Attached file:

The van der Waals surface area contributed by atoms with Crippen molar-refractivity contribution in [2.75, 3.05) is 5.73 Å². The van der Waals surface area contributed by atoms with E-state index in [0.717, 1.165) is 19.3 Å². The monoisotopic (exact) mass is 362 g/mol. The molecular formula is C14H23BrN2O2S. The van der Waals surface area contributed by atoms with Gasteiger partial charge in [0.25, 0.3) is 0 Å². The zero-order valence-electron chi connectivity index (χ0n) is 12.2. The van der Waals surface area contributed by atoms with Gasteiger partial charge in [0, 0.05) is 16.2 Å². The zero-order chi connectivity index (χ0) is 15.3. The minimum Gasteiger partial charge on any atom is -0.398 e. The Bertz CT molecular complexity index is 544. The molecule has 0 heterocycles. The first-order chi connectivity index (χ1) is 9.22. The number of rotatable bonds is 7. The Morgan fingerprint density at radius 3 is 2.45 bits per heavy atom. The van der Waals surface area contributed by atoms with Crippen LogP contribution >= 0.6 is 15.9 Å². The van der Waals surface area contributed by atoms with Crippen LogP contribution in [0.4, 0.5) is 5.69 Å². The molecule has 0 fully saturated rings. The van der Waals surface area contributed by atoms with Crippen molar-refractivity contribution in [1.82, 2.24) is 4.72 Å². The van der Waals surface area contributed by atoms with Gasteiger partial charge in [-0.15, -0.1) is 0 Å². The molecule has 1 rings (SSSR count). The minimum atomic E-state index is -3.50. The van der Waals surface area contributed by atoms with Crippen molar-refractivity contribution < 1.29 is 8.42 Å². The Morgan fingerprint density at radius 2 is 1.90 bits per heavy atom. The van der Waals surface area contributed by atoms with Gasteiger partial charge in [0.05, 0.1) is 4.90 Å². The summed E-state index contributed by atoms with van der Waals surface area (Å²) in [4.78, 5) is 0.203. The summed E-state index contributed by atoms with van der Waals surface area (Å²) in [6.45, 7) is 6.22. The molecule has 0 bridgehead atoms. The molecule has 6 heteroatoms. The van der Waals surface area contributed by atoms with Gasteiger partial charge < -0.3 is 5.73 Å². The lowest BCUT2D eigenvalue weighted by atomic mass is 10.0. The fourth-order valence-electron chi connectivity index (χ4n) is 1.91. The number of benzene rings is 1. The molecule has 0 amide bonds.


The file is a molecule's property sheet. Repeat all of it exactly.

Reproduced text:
The van der Waals surface area contributed by atoms with Crippen molar-refractivity contribution in [2.75, 3.05) is 5.73 Å². The van der Waals surface area contributed by atoms with E-state index in [0.717, 1.165) is 19.3 Å². The monoisotopic (exact) mass is 362 g/mol. The molecular formula is C14H23BrN2O2S. The van der Waals surface area contributed by atoms with Gasteiger partial charge in [0.25, 0.3) is 0 Å². The zero-order valence-electron chi connectivity index (χ0n) is 12.2. The van der Waals surface area contributed by atoms with Gasteiger partial charge in [0, 0.05) is 16.2 Å². The zero-order chi connectivity index (χ0) is 15.3. The minimum Gasteiger partial charge on any atom is -0.398 e. The Bertz CT molecular complexity index is 544. The molecule has 0 heterocycles. The first-order chi connectivity index (χ1) is 9.22. The number of rotatable bonds is 7. The Morgan fingerprint density at radius 3 is 2.45 bits per heavy atom. The van der Waals surface area contributed by atoms with Crippen LogP contribution >= 0.6 is 15.9 Å². The van der Waals surface area contributed by atoms with Crippen LogP contribution in [0.4, 0.5) is 5.69 Å². The molecule has 0 fully saturated rings. The van der Waals surface area contributed by atoms with Crippen molar-refractivity contribution in [1.82, 2.24) is 4.72 Å². The van der Waals surface area contributed by atoms with Gasteiger partial charge in [-0.15, -0.1) is 0 Å². The molecule has 1 rings (SSSR count). The minimum atomic E-state index is -3.50. The van der Waals surface area contributed by atoms with Crippen molar-refractivity contribution < 1.29 is 8.42 Å². The Morgan fingerprint density at radius 2 is 1.90 bits per heavy atom. The van der Waals surface area contributed by atoms with Gasteiger partial charge in [0.05, 0.1) is 4.90 Å². The summed E-state index contributed by atoms with van der Waals surface area (Å²) in [4.78, 5) is 0.203. The summed E-state index contributed by atoms with van der Waals surface area (Å²) in [6.45, 7) is 6.22. The molecule has 0 bridgehead atoms. The molecule has 6 heteroatoms. The van der Waals surface area contributed by atoms with Gasteiger partial charge < -0.3 is 5.73 Å². The lowest BCUT2D eigenvalue weighted by atomic mass is 10.0. The fourth-order valence-electron chi connectivity index (χ4n) is 1.91. The number of benzene rings is 1. The molecule has 0 amide bonds.